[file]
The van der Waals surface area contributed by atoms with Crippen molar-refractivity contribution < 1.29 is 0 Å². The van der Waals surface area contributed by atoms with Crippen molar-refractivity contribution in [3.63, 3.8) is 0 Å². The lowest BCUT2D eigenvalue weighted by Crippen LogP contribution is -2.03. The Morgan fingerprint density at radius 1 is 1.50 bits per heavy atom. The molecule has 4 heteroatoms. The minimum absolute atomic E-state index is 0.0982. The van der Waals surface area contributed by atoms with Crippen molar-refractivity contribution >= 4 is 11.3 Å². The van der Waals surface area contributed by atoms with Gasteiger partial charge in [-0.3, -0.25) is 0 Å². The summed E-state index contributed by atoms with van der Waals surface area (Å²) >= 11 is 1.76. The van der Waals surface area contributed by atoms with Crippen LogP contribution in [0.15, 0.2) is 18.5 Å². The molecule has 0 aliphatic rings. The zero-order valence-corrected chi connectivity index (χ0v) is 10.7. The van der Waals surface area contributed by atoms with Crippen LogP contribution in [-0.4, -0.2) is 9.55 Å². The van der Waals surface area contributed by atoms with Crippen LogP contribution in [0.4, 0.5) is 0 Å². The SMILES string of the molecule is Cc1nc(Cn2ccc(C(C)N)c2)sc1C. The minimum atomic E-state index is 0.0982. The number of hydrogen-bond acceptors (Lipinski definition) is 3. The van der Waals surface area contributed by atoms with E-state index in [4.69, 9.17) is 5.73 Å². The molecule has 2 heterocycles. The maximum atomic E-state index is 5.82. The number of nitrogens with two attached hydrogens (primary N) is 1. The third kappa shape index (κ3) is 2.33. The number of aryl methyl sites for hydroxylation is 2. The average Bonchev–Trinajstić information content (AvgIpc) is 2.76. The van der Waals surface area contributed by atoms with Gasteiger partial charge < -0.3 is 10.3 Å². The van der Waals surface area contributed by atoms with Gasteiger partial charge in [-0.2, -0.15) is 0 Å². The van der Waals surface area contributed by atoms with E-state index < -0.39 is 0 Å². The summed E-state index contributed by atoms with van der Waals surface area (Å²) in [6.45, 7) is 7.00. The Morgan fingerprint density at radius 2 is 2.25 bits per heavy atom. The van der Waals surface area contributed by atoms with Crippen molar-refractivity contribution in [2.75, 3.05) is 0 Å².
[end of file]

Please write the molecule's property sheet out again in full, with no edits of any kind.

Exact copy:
The van der Waals surface area contributed by atoms with Crippen molar-refractivity contribution < 1.29 is 0 Å². The van der Waals surface area contributed by atoms with Crippen molar-refractivity contribution in [3.63, 3.8) is 0 Å². The lowest BCUT2D eigenvalue weighted by Crippen LogP contribution is -2.03. The Morgan fingerprint density at radius 1 is 1.50 bits per heavy atom. The molecule has 4 heteroatoms. The minimum absolute atomic E-state index is 0.0982. The van der Waals surface area contributed by atoms with Crippen molar-refractivity contribution >= 4 is 11.3 Å². The van der Waals surface area contributed by atoms with Gasteiger partial charge in [-0.3, -0.25) is 0 Å². The summed E-state index contributed by atoms with van der Waals surface area (Å²) >= 11 is 1.76. The van der Waals surface area contributed by atoms with Crippen LogP contribution in [0.15, 0.2) is 18.5 Å². The molecule has 0 aliphatic rings. The zero-order valence-corrected chi connectivity index (χ0v) is 10.7. The van der Waals surface area contributed by atoms with Crippen LogP contribution in [-0.4, -0.2) is 9.55 Å². The van der Waals surface area contributed by atoms with Crippen LogP contribution in [0.4, 0.5) is 0 Å². The SMILES string of the molecule is Cc1nc(Cn2ccc(C(C)N)c2)sc1C. The minimum atomic E-state index is 0.0982. The number of hydrogen-bond acceptors (Lipinski definition) is 3. The van der Waals surface area contributed by atoms with E-state index in [4.69, 9.17) is 5.73 Å². The molecule has 2 heterocycles. The maximum atomic E-state index is 5.82. The number of nitrogens with two attached hydrogens (primary N) is 1. The third kappa shape index (κ3) is 2.33. The number of aryl methyl sites for hydroxylation is 2. The average Bonchev–Trinajstić information content (AvgIpc) is 2.76. The van der Waals surface area contributed by atoms with Gasteiger partial charge < -0.3 is 10.3 Å². The van der Waals surface area contributed by atoms with Gasteiger partial charge in [-0.2, -0.15) is 0 Å². The van der Waals surface area contributed by atoms with E-state index < -0.39 is 0 Å². The summed E-state index contributed by atoms with van der Waals surface area (Å²) in [6.45, 7) is 7.00. The Morgan fingerprint density at radius 2 is 2.25 bits per heavy atom. The van der Waals surface area contributed by atoms with Crippen molar-refractivity contribution in [2.75, 3.05) is 0 Å².